“In a hole in a ground lived a hobbit. Not a nasty, dirty, wet hole, filled with the ends of worms and an oozy smell, nor yet a dry, bare, sandy hole with nothing to sit on or eat: It was a hobbit hole and that means comfort.”
The famous words of J.R.R. Tolkien, author of The Hobbit and Lord of the Rings novels has inspired a new generation of interest in eco-homes, affectionately termed “hobbit houses.”
This concept of an earthen home is hardly new. Many ancient cultures built semi-subterranean structures: in the American West they are known as pit-houses or kivas (a kiva being more of religious structure) to protect against the heat of the desert while the ancient Scandinavians and Vikings built sturdy green-roofed structures to protect them from the bitter cold.
Hobbit houses are intended to be a modern take on an older eco-friendly housing design. When done properly, hobbit houses are low impact on both natural resources and on viewsheds.
True hobbit houses can be built with very simple tools by anyone willing to invest the effort. They are small, cozy, and are not extravagant. The core concepts are integration of a green roof, passive heating and cooling, and made with local materials. A hobbit house is an example of utilizing the concepts of permaculture into building design and construction.
Other key aspects of a hobbit house are to efficiently use energy for everyday living. For example, a refrigerator can be cooled by air coming underground through foundations in the traditional concept of a root cellar or a springhouse. Windows and skylights are used to let in natural light and reduce the reliance on electrical lights. Solar panels are used for electricity needs and rain barrels are used to collect water for use in the garden. Most important, the structure is built into the earth to provide insulation and protection from temperature extremes.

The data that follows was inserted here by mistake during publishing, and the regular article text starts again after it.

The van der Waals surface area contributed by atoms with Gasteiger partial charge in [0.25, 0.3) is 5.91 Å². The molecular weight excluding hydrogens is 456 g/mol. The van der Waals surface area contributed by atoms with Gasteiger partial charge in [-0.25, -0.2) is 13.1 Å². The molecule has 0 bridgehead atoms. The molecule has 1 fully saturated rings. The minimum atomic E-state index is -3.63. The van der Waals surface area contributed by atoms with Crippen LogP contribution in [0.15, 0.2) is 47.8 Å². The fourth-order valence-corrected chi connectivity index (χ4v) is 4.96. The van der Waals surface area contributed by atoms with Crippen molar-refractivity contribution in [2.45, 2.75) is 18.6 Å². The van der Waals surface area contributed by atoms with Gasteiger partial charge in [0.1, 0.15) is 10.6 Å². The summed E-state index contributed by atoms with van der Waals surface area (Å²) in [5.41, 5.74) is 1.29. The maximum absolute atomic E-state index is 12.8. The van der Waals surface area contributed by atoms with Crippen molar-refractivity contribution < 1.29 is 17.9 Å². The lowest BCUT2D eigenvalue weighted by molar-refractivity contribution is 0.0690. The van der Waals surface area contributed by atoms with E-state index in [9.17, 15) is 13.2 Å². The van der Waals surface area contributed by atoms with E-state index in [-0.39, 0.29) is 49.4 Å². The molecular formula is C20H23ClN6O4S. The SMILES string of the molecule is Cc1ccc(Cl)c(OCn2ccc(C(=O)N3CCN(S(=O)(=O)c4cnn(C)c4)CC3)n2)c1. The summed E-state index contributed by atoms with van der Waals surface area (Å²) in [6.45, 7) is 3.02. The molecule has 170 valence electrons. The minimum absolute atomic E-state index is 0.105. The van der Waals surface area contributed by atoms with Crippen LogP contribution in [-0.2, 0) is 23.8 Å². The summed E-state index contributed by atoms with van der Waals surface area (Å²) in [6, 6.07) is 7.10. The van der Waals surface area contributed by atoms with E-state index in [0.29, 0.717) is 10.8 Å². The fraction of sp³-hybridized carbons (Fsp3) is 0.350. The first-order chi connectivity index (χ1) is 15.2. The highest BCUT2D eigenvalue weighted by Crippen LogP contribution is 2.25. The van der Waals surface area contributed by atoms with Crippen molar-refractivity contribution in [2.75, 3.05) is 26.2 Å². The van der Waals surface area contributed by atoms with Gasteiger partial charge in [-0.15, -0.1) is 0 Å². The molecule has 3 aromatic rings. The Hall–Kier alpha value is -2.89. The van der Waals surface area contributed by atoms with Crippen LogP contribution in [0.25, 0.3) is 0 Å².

However, many larger modern homes have also been built on the concept of being a hobbit house but their extravagant and non-sustainable nature indicates they are a hobbit house in name only and not a part of the green building sustainable movement.
Homes are not the only structure type that can be built using the concepts of hobbit house and permaculture. An outdoor playhouse, office, or shed can easily be integrated into the hillside of a backyard. The key is to be responsible with materials: use sustainable building materials and low impact construction methods.